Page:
STARRS is based on sound behavioral research with input from consumers and technical assistance from experts. CHAG has worked with its active Consumer Advisory Group to make sure the needs of consumers have been addressed in developing the new PCM program. CHAG staff also works closely with advisors from WSU. An important part of the new program is a tracking system developed by WSU using a unique identifier, a special formula of a client’s personal information that is known to them but that does not reveal their identity, to ensure that there is follow-up within CHAG’s various programs and also with collaborating agencies. It also involves obtaining consent for follow-up with newly diagnosed individuals who have been screened for STARRS but are not ready to accept services at the time of diagnosis, and allows for identifying clients in outreach settings who have dropped out of the system. Many fail-safes are built into the program for quality assurance and there are strict guidelines for measuring outcomes. There are many reasons why CHAG is well suited to provide optimal PCM services. One is that many of the individuals testing positive for HIV have substance abuse issues that need to be addressed. Not only is the Life Points syringe exchange van a resource for active injection drug users, CHAG’s Point of Change substance abuse program provides a full range of services including immediate access to substance abuse treatment.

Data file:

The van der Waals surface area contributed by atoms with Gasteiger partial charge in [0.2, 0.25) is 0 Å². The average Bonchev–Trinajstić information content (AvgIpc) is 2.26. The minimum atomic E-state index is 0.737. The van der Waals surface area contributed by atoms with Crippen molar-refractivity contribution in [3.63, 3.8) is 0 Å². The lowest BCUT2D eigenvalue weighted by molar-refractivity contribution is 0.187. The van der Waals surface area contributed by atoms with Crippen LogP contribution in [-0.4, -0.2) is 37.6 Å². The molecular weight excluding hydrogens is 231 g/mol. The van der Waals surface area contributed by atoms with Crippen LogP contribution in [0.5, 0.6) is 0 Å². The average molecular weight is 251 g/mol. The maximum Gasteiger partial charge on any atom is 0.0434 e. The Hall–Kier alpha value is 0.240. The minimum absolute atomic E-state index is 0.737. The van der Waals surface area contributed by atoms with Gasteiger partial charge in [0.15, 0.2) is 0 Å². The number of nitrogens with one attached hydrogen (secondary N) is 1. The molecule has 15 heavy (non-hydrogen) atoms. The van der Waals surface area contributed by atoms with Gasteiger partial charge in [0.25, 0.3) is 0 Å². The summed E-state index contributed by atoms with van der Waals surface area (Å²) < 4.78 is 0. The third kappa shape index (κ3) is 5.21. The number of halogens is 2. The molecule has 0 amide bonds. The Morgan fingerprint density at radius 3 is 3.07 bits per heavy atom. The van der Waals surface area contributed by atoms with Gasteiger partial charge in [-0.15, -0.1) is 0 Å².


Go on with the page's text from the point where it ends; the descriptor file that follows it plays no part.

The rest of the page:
After an eligibility screening for the STARRS program and a referral to CHAG’s Ryan White funded case management program to address the food, shelter, clothing and medical needs of the client, the STARRS client is ready to be assessed for risk behaviors and the development of a risk reduction plan. STARRS involves weekly face-to-face individual counseling as well as peer-led group work based on the client’s current level or readiness for behavior change. CHAG has cross-program collaboration and holds case conferences to assure a client’s needs are being met. Clients are reassessed at 3-month intervals. Once goals are met for STARRS, clients will remain in Ryan White case management as appropriate. Collaboration has always been a key to CHAG’s success in our mission to provide health care to African Americans in the City of Detroit. This synchronicity of funding and prevention programs now allows us to do that for those most in need of our services.